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PROC SURVEYIMPUTE produces replicate weights that are based on the sample design that is used to collect the survey data. You can use PROC SURVEYIMPUTE for single-stage or multistage designs, with or without stratification, and with or without unequal weighting. To create imputation-adjusted replicate weights for your survey data, you need to provide sample design information to PROC SURVEYIMPUTE. This information can include design (or variance) strata, clusters, and sampling weights. You provide sample design information by using the STRATA , CLUSTER , WEIGHT , and REPWEIGHTS statements.

If you use the REPWEIGHTS statement to provide replicate weights, you do not need to use a STRATA or CLUSTER statement. Otherwise, you should use STRATA and CLUSTER statements whenever your design includes stratification and clustering. If your design includes unequal sampling weights, you should use the WEIGHT statement.

For a multistage sample design, PROC SURVEYIMPUTE uses only the first stage of the sample design to create replicate weights. Therefore, the required input includes only the first-stage cluster (PSU) identification and first-stage stratum identification. You do not need to input design information about any additional stages of sampling.

If your sample design is stratified at the first stage of sampling, use the STRATA statement to name the variables that form the strata. The combinations of categories of STRATA variables define the strata in the sample, where strata are nonoverlapping subgroups that were sampled independently. If your sample design has stratification at multiple stages, then identify only the first-stage strata in the STRATA statement.

If you use a REPWEIGHTS statement to provide replicate weights, you do not need to use a STRATA statement. Otherwise, you should use a STRATA statement whenever your design includes stratification. If you do not use a STRATA statement or a REPWEIGHTS statement, then PROC SURVEYIMPUTE assumes there is no stratification at the first stage; that is, the procedure assumes that all observation units are in the same stratum.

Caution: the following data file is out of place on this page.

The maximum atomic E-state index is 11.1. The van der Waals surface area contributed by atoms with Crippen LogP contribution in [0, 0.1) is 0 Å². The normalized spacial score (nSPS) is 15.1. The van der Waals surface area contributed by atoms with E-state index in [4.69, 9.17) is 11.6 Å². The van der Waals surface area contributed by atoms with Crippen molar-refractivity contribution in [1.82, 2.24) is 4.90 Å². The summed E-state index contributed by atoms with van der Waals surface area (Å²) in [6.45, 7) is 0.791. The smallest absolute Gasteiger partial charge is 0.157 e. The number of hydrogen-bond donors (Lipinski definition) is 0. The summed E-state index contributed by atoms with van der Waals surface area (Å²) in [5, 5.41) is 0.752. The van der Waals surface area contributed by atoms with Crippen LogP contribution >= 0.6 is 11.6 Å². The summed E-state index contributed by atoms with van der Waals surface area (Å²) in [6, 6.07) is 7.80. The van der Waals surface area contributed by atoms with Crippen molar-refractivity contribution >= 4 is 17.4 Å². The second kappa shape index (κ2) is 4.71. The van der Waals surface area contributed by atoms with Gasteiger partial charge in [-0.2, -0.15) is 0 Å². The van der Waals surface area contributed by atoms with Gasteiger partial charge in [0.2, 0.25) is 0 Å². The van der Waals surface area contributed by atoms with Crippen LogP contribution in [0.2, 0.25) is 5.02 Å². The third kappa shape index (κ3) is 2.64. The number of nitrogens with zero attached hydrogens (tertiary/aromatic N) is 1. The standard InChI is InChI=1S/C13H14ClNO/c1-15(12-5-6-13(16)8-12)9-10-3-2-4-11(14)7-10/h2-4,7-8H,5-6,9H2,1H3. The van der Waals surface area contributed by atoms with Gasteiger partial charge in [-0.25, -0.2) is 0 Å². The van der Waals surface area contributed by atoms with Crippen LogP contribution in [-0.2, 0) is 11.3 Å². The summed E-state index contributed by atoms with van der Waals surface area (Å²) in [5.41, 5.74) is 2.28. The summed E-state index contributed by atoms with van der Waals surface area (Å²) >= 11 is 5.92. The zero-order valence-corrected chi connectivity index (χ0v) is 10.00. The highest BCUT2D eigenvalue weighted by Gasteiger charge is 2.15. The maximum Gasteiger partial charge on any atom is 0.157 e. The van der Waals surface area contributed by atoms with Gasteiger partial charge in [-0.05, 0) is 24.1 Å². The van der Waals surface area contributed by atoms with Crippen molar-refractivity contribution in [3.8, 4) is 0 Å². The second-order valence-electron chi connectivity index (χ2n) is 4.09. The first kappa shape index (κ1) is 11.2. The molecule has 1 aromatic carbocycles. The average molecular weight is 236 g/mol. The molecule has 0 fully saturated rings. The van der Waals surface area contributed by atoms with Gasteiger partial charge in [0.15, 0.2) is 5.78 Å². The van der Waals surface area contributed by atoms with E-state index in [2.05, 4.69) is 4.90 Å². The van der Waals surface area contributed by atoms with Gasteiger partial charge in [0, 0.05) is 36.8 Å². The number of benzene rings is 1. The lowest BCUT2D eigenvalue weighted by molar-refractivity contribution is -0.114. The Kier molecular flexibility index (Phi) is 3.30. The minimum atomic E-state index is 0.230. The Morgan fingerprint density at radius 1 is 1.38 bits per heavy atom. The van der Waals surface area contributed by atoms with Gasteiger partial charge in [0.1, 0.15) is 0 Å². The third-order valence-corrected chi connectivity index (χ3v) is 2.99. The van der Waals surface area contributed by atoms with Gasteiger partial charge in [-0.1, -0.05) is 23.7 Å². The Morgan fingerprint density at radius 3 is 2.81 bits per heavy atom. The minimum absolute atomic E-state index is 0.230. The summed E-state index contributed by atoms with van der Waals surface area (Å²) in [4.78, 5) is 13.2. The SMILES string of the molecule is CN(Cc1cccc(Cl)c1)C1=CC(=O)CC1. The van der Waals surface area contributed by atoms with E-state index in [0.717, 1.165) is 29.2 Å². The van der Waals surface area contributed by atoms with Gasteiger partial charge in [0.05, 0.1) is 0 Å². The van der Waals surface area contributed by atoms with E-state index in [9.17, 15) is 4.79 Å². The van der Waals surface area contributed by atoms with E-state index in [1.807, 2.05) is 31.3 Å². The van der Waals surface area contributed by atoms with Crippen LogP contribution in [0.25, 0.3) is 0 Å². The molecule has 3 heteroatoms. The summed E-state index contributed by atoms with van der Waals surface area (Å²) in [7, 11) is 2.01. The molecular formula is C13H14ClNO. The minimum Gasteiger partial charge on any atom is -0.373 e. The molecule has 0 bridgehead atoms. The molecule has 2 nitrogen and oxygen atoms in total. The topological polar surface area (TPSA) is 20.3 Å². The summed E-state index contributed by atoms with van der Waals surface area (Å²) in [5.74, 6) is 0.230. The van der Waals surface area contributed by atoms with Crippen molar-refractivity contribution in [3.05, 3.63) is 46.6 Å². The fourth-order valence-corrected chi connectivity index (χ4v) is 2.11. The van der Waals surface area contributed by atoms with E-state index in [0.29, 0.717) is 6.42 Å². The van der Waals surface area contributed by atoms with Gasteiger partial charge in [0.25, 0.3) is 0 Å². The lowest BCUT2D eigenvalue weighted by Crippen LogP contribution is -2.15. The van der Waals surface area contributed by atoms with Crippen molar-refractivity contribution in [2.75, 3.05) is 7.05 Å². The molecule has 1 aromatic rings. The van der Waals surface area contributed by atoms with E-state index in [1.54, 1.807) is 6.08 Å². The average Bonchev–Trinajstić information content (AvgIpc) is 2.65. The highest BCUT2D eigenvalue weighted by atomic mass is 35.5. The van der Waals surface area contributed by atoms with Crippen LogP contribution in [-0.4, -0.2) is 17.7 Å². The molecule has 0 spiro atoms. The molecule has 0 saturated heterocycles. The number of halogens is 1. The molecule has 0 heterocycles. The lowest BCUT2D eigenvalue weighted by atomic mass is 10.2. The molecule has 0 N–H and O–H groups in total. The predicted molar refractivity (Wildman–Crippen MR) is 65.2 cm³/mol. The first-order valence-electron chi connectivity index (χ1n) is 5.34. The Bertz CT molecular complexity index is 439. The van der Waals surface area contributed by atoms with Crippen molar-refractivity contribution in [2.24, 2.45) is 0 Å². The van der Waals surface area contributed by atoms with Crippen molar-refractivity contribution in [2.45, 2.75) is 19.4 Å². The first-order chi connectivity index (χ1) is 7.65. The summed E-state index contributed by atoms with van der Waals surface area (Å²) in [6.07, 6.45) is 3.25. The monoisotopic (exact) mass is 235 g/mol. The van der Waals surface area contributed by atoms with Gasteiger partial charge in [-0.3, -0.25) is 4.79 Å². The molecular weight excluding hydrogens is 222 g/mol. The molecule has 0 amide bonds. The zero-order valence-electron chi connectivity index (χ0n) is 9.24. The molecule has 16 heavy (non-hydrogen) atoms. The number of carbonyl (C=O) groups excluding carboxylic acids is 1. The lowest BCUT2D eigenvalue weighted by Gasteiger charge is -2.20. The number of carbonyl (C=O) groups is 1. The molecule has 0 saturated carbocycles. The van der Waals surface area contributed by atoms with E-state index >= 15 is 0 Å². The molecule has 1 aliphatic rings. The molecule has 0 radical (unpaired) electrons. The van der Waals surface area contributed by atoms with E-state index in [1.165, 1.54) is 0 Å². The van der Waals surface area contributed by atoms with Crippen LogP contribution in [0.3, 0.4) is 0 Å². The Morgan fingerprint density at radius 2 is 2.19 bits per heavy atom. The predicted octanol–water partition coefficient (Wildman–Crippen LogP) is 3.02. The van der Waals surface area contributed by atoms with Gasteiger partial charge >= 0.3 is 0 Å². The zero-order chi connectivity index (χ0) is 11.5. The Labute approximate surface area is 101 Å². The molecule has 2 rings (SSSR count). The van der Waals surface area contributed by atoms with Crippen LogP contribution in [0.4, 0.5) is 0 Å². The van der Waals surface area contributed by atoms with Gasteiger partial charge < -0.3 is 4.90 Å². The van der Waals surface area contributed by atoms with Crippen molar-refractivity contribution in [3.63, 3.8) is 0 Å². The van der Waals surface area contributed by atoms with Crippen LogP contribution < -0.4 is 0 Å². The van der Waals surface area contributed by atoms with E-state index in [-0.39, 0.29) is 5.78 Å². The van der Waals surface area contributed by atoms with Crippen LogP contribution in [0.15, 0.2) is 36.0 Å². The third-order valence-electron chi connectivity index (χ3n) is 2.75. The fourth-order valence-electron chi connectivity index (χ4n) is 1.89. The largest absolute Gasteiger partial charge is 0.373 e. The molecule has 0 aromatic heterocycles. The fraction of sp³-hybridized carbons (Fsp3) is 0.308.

If your sample design selects clusters at the first stage of sampling, use the CLUSTER statement to name the variables that identify the first-stage clusters, which are also called primary sampling units (PSUs). The combinations of categories of CLUSTER variables define the clusters in the sample. If there is a STRATA statement, clusters are nested within strata. If your sample design has clustering at multiple stages, you should specify only the first-stage clusters (PSUs) in the CLUSTER statement. PROC SURVEYIMPUTE assumes that each cluster that is defined by the variables in the CLUSTER statement represents a PSU in the sample.

If you use a REPWEIGHTS statement to provide replicate weights, you do not need to use a CLUSTER statement. Otherwise, you should use a CLUSTER statement whenever your design includes clustering at the first stage of sampling. If you do not use a CLUSTER statement, then PROC SURVEYIMPUTE treats each observation as a PSU.

If your sample design includes unequal weighting, use the WEIGHT statement to name the variable that contains the sampling weights. Sampling weights must be positive numbers. If an observation has a weight that is nonpositive or missing, then PROC SURVEYIMPUTE omits that observation from the analysis. For more information, see the section Missing Values.

If you do not use a WEIGHT statement but you include a REPWEIGHTS statement, PROC SURVEYIMPUTE uses the average of each observation’s replicate weights as the observation’s weight. If you use neither a WEIGHT statement nor a REPWEIGHTS statement, PROC SURVEYIMPUTE assumes that all observations have a weight of 1.

If you have replicate weights available for your survey data, use the REPWEIGHTS statement to name the variables that contain the replicate weights. Replicate weights must be positive numbers. If an observation has a replicate weight that is nonpositive or missing, then PROC SURVEYIMPUTE does not perform any imputation. For more information, see the section Missing Values.